In March, David Natera Febres, director of the regional newspaper The Caroní Post, was sentenced to four years in prison and fined for publishing reports on corruption. The sentence had yet to be implemented by the end of the year.
In June, 17 journalists and media workers who were covering protests in Caracas over the lack of food were attacked and their equipment stolen. The case was reported to the Public Prosecutor’s Office to no avail.
Violence against women and girls
Implementation of the 2007 legislation criminalizing gender-based violence remained slow due to a lack of resources; by the end of the year there were still no shelters available to victims seeking refuge.
Statistics from the Public Prosecutor’s Office indicated that 121,168 complaints of gender-based violence were received in 2015. Criminal proceedings were initiated in 19,816 cases and civil protection measures such as restraining orders were granted in less than 50% of cases. According to women’s rights organizations, 96% of the cases that did reach the courts did not result in convictions.
Rights of lesbian, gay, bisexual, transgender and intersex people
In May, the National Assembly approved the declaration of 17 May as the “Day against Homophobia, Transphobia and Biphobia”.
In August, the Ministry of Interior and Justice and the Public Prosecutor’s Office agreed that transgender people could freely express their gender identity on the photograph on their identification documents. However, there were no advances in legislation to guarantee equal rights, including to provide for the possibility for an individual to adjust their name, gender and other details in official documentation to correspond to their gender identity, or to criminalize hate crimes based on sexual orientation, gender identity or expression.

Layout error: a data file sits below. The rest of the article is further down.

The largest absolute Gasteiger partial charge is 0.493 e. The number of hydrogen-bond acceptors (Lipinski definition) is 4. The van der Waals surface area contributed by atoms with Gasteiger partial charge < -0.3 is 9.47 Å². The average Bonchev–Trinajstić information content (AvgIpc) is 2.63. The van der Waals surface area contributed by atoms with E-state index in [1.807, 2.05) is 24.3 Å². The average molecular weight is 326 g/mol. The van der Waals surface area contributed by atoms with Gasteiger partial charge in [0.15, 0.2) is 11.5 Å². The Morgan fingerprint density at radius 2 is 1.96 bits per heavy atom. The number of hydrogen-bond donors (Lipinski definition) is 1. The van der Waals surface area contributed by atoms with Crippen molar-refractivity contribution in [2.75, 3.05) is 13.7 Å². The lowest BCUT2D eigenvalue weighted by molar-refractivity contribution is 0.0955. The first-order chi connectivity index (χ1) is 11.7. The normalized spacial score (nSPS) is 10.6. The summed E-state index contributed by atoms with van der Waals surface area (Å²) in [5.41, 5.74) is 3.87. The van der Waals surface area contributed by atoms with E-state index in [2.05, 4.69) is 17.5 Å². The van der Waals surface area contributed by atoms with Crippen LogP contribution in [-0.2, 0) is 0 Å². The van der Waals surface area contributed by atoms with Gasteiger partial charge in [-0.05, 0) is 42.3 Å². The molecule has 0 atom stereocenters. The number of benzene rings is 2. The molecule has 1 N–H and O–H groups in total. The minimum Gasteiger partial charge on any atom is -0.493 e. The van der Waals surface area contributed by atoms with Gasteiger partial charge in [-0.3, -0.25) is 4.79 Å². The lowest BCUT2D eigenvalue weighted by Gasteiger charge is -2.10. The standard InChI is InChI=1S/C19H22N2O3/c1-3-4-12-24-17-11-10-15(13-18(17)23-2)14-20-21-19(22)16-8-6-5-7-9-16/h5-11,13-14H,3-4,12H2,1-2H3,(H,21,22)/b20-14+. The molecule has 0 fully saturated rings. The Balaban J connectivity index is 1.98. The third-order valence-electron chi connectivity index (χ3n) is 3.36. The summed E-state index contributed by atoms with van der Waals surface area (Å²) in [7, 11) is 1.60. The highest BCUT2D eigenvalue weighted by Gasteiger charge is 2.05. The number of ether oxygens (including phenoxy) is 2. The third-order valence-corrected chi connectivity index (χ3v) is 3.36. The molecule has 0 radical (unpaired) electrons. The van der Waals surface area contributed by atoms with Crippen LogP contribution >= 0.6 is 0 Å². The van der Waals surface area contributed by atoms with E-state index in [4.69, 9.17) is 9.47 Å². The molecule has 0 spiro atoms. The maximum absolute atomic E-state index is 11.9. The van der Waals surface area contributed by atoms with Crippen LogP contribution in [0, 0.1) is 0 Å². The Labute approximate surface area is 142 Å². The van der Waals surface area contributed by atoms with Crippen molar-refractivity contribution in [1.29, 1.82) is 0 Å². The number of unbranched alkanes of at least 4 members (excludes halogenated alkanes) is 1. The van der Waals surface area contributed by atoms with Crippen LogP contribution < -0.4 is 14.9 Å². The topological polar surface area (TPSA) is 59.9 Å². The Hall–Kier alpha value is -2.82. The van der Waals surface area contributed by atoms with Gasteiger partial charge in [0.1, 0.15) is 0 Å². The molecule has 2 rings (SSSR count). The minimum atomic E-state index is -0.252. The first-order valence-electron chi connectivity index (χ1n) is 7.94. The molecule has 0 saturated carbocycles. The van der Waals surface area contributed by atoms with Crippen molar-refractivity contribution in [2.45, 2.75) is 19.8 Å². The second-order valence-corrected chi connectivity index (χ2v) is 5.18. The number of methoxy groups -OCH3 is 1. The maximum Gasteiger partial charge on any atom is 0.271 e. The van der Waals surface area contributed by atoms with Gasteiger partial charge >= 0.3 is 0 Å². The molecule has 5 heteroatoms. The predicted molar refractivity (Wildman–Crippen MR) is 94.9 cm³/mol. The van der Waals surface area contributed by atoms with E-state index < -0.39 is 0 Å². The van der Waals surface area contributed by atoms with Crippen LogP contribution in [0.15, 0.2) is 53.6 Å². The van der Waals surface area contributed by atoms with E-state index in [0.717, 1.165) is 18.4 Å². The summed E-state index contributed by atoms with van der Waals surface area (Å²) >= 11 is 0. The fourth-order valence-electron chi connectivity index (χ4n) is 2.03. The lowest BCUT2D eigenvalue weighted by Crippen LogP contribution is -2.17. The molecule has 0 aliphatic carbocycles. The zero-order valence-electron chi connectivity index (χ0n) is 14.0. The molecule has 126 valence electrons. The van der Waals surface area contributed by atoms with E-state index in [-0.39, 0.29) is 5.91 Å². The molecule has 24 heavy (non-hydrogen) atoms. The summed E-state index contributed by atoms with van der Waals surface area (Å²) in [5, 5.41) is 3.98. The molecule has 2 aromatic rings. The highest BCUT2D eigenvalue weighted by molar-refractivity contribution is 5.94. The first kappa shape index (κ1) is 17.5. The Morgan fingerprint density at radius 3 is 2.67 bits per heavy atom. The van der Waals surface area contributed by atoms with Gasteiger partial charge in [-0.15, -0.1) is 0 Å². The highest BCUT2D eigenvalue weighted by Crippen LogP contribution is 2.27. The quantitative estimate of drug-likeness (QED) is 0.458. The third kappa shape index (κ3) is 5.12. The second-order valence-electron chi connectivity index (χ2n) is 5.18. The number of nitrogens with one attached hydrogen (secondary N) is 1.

Sexual and reproductive rights
Access to contraceptives, including emergency contraception, was increasingly limited due to shortages of medicine. Abortion continued to be criminalized in all cases except when the life of the woman or girl was at risk.
According to a report by the UN Population Fund, the maternal mortality rate in the country was 95 per 100,000 live births, significantly higher than the regional average of 68 deaths per 100,000 live births. Contraceptive usage stood at 70% for traditional methods and 64% for modern methods, with regional averages at 73% and 67% respectively.
Indigenous Peoples’ rights
The legal provisions to guarantee and regulate consultation with Indigenous Peoples over matters affecting their livelihoods were not complied with. There were reports of criminalization of Indigenous and environmental rights defenders. Concern was raised over the impact on Indigenous land and environment of large-scale mining projects in the southern region of Venezuela known as the Mining Arc. Approval for the implementation of the projects was granted without consulting with and seeking the free, prior and informed consent of Indigenous communities in the area.
Right to health – lack of food and medicine
The economic and social crisis in the country continued to worsen. In light of the lack of official statistics, private and independent agencies such as the Workers’ Centre for Documentation and Analysis (CENDA) reported an inflation of 552% for food products from November 2015 to October 2016, which made it extremely difficult for the population to purchase food even when they were able to find it. According to the Venezuelan Health Observatory, 12.1% of the population ate only twice a day or less. The Bengoa Foundation for Food and Nutrition estimated that 25% of children were malnourished.
Studies on living conditions carried out by three major universities revealed that 73% of homes in the country suffered from income poverty in 2015, while official data from the National Institute of Statistics put that figure at 33.1%.
The government’s refusal to allow international aid efforts to address the humanitarian crisis and provide medicine exacerbated the critical health situation. The poor state of public health services led to an increase in preventable and treatable diseases such as malaria and tuberculosis. NGOs such as the Coalition of Organizations for the Right to Life and Health and professional associations calculated that there was a shortage of 75% of high-cost drugs and 90% of essential drugs.